It’s not a hoverboard, it’s not a skateboard

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What are the two-wheeled contraptions people are riding to class now? It’s not a skateboard and it’s not a scooter. Some call it a hover board; but what exactly are they and where did they come from?

The two-wheeled devices are a self-balancing scooter, although called many names, this seems to be the most common. There are many sellers and companies that sell their own versions of a self-balancing scooter.

The prices, according to the first page of Amazon results, range from around $300 to $600. But I have also seen prices ranging up into the $1000s.

One seller’s website, PhunkeeDuck, said that one full charge of the self-balancing scooter can last over ten miles, or six to seven hours and the scooter can reach up to 12 miles per hour. The seller’s website says charging time takes up to two to three hours. With all of its features, the PhunkeeDuck scooter is priced at $1,499.99.

Another seller, IO Hawk, in an instructional video said sensors in the scooter sense weight distribution for turning and going forward and backward.

IO Hawk’s video makes the scooters look relatively easy to use and explains how to turn your feet to get the scooter to move where you want it to go. From a glance, the scooters seem to be pretty sturdy. I have never been on one and I am sure that if I have the opportunity, I would probably find riding one to be a challenge.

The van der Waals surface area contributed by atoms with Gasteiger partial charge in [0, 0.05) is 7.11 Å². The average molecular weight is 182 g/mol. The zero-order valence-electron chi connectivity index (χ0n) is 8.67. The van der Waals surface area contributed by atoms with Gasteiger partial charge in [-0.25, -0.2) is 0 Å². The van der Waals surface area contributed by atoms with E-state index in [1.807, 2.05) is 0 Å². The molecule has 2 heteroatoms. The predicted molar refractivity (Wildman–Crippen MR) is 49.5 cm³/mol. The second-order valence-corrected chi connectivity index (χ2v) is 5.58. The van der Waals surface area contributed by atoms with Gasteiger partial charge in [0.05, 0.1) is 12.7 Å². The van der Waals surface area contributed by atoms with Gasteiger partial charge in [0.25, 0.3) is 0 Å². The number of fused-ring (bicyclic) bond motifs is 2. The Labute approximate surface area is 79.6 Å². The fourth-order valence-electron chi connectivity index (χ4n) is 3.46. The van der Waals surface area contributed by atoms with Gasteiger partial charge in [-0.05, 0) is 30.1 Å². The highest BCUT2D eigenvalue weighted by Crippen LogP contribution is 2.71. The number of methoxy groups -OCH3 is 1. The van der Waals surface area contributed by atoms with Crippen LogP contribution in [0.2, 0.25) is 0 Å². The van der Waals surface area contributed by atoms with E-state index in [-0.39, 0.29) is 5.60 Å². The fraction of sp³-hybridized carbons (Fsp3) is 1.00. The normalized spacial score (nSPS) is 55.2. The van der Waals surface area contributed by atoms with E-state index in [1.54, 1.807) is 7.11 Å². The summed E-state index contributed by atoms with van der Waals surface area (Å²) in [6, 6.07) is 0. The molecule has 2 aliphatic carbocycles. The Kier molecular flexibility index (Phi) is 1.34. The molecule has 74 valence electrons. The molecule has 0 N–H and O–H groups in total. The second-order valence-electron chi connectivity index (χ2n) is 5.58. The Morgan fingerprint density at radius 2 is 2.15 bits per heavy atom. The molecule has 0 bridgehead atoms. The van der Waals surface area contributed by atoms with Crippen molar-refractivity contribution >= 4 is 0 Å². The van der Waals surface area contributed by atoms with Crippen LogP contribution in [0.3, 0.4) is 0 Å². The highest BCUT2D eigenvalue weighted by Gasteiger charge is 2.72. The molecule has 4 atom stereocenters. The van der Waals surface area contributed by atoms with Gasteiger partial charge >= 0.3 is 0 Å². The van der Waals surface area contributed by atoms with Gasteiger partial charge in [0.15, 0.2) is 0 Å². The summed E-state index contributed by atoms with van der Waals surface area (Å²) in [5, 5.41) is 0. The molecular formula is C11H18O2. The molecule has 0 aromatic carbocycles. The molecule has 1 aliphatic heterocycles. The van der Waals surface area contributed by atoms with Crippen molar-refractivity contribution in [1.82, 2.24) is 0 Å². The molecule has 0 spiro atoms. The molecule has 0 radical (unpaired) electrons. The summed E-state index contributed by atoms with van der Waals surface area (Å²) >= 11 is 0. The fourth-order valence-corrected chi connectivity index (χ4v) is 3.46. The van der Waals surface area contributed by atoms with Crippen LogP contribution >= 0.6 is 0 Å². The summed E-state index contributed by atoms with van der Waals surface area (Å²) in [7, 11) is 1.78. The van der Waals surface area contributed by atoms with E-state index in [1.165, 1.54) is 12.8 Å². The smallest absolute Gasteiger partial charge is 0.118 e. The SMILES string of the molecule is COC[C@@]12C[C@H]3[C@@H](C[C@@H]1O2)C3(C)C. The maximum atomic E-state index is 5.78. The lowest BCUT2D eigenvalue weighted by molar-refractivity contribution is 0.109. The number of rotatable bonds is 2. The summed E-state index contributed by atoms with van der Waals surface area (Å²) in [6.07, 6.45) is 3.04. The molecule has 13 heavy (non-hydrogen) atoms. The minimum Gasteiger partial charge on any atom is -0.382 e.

These scooters seem to be catching on quick. Celebrities and people on campus are riding them.

A popular Youtuber, Casey Neistat, did a review video on the self-balancing scooter, which he calls both a “hands free Segway thing” and a “hover board”. Neistat let some people try out the scooter in his video and they did not seem to easily ride the device at first. Neistat handled the scooter pretty well and even made some of his own modifications to the device in his video. Neistat said in his video that ordering the scooter directly from China lowers the price to around $200.

I would definitely like to try one out, just because I would like to see if I could successfully ride this scooter better than I have any other transportation device, like roller skates and skateboards; things I have failed at miserably on the first try.

We still have yet to see how far this scooter craze goes, but my prediction is that it will not be short-lived.

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